A large collection of what appear to be lovely papers on ancient Alexandria, and its relationship to ancient Judaism and Christianity, is due to be published in January of 2021. For more, see the book’s official site at Mohr Siebeck, here. Citation, abstract, and TOC below; no articles on the reception of the notion of Alexandria or constructions of tradition around ‘Alexandrian (eclectic) philosophy’ or ‘the school of Alexandria,’ I’m afraid:
Alexandria, Hub of the Hellenistic World. Edited by Benjamin Schliesser, Jan Rüggemeier, Thomas J. Kraus, and Jörg Frey, with the assistance of Daniel Herrman. Wissenschaftliche Untersuchungen zum Neuen Testament. Tübingen: Mohr Siebeck, 2021.
Published in English. Alexandria was one of the main hubs of the Hellenistic world and a cultural and religious »kaleidoscope.« Merchants and migrants, scientists and scholars, philosophers, and religious innovators from all over the world and from all social backgrounds came to this ancient metropolis and exchanged their goods, views, and dreams. Accordingly, Alexandria became a place where Hellenistic, Egyptian, Jewish, and early Christian identities all emerged, coexisted, influenced, and rivaled each other. In order to meet the diversity of Alexandria’s urban life and to do justice to the variety of literary and non-literary documents that bear witness to this, the volume examines the processes of identity formation from a range of different academic perspectives. Thus, the present volume gathers together twenty-six contributions from the realm of archaeology, ancient history, classical philology, religious studies, philosophy, the Old Testament, narratology, Jewish studies, papyrology, and the New Testament.Survey of contentsJan Rüggemeier: Alexandria: Hub of the Hellenistic World. Introduction
I. The City
Gregory E. Sterling: »The Largest and Most Important« Part of Egypt. Alexandria according to Strabo – Balbina Bäbler: Whose »Glory of Alexandria«? Monuments, Identities and the Eye of the Beholder – Barbara Schmitz: Alexandria: What Does the So-Called Letter of Aristeas Tell Us about Alexandria? – Christina Harker: Religious Violence and the Library of Alexandria – Maria Sokolskaya: Was Demetrius of Phalerum the Founder of the Alexandrian Library?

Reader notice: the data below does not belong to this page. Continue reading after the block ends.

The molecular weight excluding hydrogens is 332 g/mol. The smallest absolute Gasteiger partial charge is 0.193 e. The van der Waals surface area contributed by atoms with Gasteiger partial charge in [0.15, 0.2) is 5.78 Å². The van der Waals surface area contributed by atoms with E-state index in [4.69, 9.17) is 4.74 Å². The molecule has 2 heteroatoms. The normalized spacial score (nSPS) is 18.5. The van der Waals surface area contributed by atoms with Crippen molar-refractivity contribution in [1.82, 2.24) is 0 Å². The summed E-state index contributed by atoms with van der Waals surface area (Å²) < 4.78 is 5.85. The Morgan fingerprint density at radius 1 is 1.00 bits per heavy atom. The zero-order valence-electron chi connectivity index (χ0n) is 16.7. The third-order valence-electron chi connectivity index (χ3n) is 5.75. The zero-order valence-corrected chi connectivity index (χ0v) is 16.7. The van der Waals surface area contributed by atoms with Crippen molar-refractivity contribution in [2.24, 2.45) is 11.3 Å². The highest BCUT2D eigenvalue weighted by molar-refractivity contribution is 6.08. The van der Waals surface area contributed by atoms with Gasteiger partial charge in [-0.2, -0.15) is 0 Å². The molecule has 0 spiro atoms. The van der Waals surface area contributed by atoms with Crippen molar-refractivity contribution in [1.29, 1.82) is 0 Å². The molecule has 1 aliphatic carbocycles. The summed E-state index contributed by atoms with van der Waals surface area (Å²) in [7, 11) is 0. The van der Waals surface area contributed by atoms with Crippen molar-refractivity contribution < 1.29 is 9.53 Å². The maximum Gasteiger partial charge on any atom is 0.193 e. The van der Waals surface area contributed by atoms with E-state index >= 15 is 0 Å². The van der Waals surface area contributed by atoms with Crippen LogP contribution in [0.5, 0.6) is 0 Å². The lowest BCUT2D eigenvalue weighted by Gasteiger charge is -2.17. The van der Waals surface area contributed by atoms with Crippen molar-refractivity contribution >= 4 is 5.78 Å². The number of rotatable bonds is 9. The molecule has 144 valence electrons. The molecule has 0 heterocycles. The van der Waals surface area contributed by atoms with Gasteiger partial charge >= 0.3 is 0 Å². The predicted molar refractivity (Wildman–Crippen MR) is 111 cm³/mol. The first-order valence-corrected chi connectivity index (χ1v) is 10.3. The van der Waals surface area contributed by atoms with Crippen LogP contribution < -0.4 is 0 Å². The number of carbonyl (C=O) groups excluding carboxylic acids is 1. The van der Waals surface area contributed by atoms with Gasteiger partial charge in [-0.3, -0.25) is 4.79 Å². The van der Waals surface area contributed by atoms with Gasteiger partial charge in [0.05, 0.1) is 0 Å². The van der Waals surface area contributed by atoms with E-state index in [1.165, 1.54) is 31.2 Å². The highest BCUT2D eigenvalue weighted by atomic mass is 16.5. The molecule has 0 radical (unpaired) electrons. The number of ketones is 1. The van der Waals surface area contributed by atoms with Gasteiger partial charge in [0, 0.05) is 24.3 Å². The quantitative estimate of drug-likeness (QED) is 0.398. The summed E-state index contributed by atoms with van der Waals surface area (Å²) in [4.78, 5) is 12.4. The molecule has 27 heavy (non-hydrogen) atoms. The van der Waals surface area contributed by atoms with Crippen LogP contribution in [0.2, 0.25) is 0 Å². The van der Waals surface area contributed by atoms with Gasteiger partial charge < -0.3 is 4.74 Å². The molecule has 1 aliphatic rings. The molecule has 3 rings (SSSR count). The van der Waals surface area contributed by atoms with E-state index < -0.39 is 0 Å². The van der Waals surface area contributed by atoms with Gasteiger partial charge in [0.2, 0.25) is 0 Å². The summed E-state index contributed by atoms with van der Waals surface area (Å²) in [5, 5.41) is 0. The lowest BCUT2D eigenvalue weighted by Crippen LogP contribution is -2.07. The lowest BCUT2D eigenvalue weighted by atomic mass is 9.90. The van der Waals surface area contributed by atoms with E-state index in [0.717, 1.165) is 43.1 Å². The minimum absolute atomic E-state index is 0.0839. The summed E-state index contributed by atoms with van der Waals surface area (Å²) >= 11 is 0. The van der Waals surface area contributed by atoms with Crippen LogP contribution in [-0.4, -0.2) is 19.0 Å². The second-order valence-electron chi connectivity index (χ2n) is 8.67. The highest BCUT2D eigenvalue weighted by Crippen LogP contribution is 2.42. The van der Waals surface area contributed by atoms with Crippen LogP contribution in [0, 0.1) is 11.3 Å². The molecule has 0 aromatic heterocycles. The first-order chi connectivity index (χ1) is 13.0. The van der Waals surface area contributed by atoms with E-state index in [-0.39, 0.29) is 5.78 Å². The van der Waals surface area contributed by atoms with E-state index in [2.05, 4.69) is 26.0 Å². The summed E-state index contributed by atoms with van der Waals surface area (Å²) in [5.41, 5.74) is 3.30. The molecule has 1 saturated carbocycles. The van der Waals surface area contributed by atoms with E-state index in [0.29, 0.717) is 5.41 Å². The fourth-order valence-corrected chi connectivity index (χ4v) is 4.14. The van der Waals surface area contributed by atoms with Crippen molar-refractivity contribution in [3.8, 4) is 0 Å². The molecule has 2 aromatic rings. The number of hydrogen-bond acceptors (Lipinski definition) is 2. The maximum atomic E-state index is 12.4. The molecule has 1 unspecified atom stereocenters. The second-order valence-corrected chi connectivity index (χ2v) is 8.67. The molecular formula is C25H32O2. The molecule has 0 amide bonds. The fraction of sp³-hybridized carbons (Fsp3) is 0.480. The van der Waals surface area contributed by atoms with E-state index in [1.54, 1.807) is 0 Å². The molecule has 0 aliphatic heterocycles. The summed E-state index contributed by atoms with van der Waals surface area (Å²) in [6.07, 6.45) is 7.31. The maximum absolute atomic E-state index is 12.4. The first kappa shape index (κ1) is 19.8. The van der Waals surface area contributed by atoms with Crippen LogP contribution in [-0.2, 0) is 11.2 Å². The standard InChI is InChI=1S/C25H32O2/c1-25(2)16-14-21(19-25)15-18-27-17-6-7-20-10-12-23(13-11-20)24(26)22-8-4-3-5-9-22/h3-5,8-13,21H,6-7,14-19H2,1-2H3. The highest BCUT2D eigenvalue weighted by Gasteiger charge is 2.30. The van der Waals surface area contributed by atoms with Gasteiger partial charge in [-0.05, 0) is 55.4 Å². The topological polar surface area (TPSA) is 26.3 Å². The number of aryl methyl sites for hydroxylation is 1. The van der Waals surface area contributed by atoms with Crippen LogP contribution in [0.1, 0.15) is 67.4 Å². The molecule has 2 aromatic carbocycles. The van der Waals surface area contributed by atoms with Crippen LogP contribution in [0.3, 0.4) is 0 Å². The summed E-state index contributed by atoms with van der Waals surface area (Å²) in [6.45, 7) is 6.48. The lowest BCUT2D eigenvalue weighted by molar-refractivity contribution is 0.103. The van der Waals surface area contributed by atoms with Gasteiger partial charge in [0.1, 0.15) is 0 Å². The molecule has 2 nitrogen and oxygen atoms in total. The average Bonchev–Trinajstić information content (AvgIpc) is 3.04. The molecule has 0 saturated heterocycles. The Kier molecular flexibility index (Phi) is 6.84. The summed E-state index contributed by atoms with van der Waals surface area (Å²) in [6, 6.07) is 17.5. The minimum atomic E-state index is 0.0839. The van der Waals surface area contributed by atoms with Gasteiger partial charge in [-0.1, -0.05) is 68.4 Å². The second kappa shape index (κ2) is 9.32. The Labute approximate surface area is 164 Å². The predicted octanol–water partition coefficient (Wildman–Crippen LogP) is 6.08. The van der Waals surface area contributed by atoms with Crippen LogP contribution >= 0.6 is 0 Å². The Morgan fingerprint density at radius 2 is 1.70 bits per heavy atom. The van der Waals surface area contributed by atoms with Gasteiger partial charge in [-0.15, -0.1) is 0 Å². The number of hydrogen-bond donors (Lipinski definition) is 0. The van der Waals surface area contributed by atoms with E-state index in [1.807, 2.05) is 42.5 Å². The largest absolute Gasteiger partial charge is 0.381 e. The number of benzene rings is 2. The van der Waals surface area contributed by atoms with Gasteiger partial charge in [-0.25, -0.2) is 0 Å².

II. Egyptian and Hellenistic Identities
Christoph Riedweg: Alexandria in the New Outline of Philosophy in the Roman Imperial Period and in Late Antiquity – Stefan Pfeiffer: Bottom Up or Top Down: Who Initiated the Building of Temples for Augustus in Alexandria and Upper Egypt? – Sylvie Honigman: The Shifting Definition of Greek Identity in Alexandria through the Transition from Ptolemaic to Roman Rule – Beatrice Wyss: Cultural Rivalry in Alexandria: The Egyptians Apion and Chaeremon – Sandra Gambetti: When Syrian Politics Arrived in Egypt. 2nd Century BCE Egyptian Yahwism and the Vorlage of the LXX – Michael Sommer: The Apocalypse of Zephaniah and the Tombs of the Egyptian Chora. An Archaeological Contribution to B. J. Diebner’s Opinion about the Relation between Clement of Alexandria and the Coptic Tradition of the Apocalypse of Zephaniah
III. Jewish Alexandria
Benjamin Wright: The Letter of Aristeas and the Place of the Septuagint in Alexandrian Judaism – Jan N. Bremmer: The First Pogrom? Religious Violence in Alexandria in 38 CE? – René Bloch: How Much Hebrew in Jewish Alexandria? – Justin P. Jeffcoat Schedtler: From Alexandria to Caesarea and Beyond. The Transmission of the Fragments of the Hellenistic Jewish Authors – John Granger Cook: Philo’s Quaestiones in Genesin and Paul’s σῶμα πνευματικόν
IV. From the New Testament to Early Christianities
Samuel Vollenweider: Apollos of Alexandria. Portrait of an Unknown – Jörg Frey: Locating New Testament Writings in Alexandria. On Method and the Aporias of Scholarship – Benjamin Schliesser: Jewish Beginnings: Earliest Christianity in Alexandria – Enno Edzard Popkes: The Interpretation of Pauline Understandings of Resurrection within »The Treatise on the Resurrection« (NHC I 4) – Wolfgang Grünstäudl: The Quest for Pantaenus Paul Collomp, Wilhelm Bousset, and Johannes Munck on an Alexandrian Enigma – Thomas J. Kraus: Alexandria, City of Knowledge: Clement on »Statues« in his Protrepticus (chapter 4) – Anna van den Kerchove: Origen and the »Heterodox.« The Prologue of the Commentary on John within the Christian Alexandrian Context – Luca Arcari: »Monotheistic« Discourses in Pseudo-Justin’s De monarchia. The »Uniqueness« of God and the Alexandrian Hegemony – Tobias Nicklas: The Martyrdom of Mark in Late Antique Alexandria